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DESIGN AND MATERIALS

Interior

Design: Suggested by the Medical Center’s 146-acres of wooded property, design choices for the new facility’s colors, materials, surfaces, furnishings and art have been carefully coordinated to reflect the natural environment and create a comforting and calm atmosphere, while conforming to code requirements and the need for long service under constant use.

Furniture: Furniture was selected for durability, cleanability, function and appearance. For example, waiting room chairs were required to be workable for everyone, including those who can’t move very easily. They have sturdy arms with open sides that won’t become ‘crumbcatchers,’ and they have a molded, non-upholstered grip on the front of the arm for people who need to boost themselves to a standing position.

Materials: Practical considerations ruled choices for flooring, countertop and wall materials, but these surfaces also harmonize with surroundings. Cost-conscious laminates were selected for lighter-use areas, and solid surfaces such as Corian®, tile or granite for areas that are typically wet, subject to a constant traffic, or if code requires cleanability and no scratches.

Patient areas have sheet rubber floors, which can be damp-mopped and will never require stripping and refinishing. Low maintenance reduces interruptions to the Medical Center’s round-the-clock operations. It also benefits the environment because rubber is a renewable material that requires no refinishing, and thus no volatile organic compounds. Staff working long shifts also have less fatigue versus walking on hard floors.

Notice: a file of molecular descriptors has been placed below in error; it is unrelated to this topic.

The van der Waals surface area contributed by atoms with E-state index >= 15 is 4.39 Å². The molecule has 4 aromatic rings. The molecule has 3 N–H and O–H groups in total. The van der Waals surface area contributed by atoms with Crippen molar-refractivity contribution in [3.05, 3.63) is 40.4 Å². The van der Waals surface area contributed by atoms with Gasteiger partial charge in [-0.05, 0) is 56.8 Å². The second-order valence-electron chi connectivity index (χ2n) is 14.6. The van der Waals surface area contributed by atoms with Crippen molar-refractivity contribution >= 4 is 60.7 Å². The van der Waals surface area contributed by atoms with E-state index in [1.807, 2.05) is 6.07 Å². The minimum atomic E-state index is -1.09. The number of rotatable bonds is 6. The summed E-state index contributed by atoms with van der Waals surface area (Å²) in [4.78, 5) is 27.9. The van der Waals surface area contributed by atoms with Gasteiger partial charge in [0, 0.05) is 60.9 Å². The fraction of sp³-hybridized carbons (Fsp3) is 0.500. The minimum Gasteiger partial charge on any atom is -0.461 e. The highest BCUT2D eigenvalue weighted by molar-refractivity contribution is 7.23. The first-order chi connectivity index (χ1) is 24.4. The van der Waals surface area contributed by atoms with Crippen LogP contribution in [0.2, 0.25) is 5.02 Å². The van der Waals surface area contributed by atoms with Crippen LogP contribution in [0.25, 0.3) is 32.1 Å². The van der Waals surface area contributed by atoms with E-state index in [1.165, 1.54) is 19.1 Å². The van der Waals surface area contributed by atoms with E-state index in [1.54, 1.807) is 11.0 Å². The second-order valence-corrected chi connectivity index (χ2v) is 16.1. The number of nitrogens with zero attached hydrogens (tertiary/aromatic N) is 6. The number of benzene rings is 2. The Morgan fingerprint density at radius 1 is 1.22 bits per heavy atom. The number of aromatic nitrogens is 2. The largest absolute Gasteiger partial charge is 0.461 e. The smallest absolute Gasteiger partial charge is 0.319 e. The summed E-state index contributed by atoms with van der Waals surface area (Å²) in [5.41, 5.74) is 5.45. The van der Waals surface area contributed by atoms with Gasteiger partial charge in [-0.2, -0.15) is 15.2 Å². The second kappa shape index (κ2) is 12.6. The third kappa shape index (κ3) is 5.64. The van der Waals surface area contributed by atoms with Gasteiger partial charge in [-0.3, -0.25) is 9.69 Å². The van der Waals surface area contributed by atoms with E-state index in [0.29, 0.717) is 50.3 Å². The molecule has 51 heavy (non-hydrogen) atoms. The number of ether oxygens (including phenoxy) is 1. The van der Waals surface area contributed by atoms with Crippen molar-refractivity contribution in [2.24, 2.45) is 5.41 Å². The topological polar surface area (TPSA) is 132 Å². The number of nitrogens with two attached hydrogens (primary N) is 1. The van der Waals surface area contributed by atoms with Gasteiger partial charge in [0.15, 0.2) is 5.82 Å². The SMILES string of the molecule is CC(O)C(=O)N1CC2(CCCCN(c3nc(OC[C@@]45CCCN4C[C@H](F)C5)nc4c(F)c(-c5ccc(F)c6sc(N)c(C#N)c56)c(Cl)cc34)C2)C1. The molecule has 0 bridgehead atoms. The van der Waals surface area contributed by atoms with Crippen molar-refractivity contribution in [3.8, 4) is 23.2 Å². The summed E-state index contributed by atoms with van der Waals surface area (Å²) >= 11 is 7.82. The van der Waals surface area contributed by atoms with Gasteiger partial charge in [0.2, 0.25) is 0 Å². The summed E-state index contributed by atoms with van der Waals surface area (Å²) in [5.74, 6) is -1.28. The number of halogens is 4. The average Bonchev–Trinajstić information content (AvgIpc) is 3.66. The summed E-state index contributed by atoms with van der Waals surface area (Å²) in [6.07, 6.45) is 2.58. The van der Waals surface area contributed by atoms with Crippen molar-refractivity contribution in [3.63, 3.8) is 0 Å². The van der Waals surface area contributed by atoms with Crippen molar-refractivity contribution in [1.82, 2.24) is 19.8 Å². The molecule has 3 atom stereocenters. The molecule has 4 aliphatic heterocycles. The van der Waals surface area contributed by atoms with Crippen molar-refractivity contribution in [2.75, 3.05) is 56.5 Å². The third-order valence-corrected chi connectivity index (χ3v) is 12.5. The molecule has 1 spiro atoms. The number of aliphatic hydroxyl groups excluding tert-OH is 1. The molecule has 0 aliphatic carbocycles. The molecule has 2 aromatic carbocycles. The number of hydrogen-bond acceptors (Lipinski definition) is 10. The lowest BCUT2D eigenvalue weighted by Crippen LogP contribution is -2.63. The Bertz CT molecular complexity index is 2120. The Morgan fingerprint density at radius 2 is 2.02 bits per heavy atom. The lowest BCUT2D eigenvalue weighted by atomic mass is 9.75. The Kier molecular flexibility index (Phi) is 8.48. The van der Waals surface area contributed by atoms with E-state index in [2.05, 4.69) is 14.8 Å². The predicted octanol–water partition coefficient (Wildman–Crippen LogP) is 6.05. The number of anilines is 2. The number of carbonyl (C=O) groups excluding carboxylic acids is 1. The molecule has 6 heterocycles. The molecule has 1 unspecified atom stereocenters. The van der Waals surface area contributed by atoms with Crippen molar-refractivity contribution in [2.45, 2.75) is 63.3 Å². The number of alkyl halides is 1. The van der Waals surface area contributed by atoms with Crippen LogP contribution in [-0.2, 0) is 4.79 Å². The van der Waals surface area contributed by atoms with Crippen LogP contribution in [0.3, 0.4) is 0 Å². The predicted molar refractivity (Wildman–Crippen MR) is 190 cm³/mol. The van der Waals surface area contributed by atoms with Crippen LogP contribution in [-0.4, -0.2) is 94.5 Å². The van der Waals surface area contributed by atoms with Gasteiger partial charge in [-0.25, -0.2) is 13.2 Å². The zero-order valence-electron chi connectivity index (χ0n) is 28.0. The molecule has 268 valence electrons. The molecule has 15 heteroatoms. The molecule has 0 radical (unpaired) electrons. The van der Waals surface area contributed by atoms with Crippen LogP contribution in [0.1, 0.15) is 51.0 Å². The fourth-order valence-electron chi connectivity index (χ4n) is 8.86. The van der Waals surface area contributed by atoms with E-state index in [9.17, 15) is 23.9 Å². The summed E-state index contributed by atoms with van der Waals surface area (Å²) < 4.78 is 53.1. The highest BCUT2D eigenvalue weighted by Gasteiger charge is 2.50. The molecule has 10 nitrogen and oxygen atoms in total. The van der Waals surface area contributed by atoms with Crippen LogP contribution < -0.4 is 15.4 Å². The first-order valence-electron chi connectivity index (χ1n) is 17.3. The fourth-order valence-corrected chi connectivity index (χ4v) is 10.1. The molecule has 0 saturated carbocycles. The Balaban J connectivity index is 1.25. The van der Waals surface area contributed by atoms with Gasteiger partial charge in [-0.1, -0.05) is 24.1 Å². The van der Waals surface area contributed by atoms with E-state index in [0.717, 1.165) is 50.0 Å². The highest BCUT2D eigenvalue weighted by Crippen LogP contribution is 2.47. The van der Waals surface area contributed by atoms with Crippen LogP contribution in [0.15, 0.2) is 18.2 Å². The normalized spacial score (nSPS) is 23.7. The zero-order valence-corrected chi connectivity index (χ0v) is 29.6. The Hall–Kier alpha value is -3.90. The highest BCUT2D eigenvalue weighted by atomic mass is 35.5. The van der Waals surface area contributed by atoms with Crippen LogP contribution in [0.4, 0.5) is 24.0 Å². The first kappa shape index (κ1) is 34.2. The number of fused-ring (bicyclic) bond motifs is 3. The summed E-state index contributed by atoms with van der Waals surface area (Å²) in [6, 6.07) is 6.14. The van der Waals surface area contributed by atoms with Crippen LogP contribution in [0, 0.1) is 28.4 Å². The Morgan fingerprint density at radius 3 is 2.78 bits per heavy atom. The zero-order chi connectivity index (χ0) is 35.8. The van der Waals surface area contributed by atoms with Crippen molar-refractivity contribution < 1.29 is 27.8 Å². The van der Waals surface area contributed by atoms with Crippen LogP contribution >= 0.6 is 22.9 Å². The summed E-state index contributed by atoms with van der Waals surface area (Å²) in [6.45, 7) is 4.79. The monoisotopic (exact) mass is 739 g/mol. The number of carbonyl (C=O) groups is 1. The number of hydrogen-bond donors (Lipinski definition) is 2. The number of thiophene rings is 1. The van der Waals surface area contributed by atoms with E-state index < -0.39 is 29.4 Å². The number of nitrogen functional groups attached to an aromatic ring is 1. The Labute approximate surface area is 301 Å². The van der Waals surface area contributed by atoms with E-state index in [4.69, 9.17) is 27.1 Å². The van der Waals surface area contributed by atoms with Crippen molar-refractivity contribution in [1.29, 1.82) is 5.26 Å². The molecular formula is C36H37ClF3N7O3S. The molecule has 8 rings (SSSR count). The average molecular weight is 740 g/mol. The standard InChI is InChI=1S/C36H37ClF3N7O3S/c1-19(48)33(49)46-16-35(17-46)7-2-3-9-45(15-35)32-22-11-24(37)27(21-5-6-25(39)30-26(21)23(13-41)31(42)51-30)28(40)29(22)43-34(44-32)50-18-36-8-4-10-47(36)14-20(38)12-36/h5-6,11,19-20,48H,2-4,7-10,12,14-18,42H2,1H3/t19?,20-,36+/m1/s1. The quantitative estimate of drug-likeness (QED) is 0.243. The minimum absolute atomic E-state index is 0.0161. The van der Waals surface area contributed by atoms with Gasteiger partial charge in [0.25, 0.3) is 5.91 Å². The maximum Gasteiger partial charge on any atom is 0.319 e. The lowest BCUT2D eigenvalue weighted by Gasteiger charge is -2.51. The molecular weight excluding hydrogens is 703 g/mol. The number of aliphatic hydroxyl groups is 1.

Every door handle in the new building has an antimicrobial coating that inhibits the growth of surface bacteria. The special handles were a significant investment in increased safety for all who use the buildings.

Exterior

Brick exterior: Outside the building, the two-toned brick exterior features trim and accents of engineered stone, a composite of rock and resin. The top floor is clad with an exterior finishing insulation system (EFIS), combining insulation and a colored coating that resembles stone, but is lighter in weight and more cost-effective.

Walkways: Walkways of exposed colored aggregate serve the visitor drop-off and handicapped parking areas as well as the main office, maternity and employee entrances. These areas also include the welcome feature of automatic snow-melting to reduce potential for slips and falls in winter weather.

Landscaping: Enhancing the front entrance will be high-profile landscaping featuring large shrubs, stone and ornamental grasses. In direct view of the hospital entrance lobby, four blue spruce trees will be planted to serve as additional Love Light Trees, and future tree-lighting ceremonies may be held indoors.

MidMichigan contracted with an internationally recognized health care design firm, HDR Architecture, Inc., of Chicago, for this project. Skanska USA Building, Inc., of Portage, Mich., managed the construction.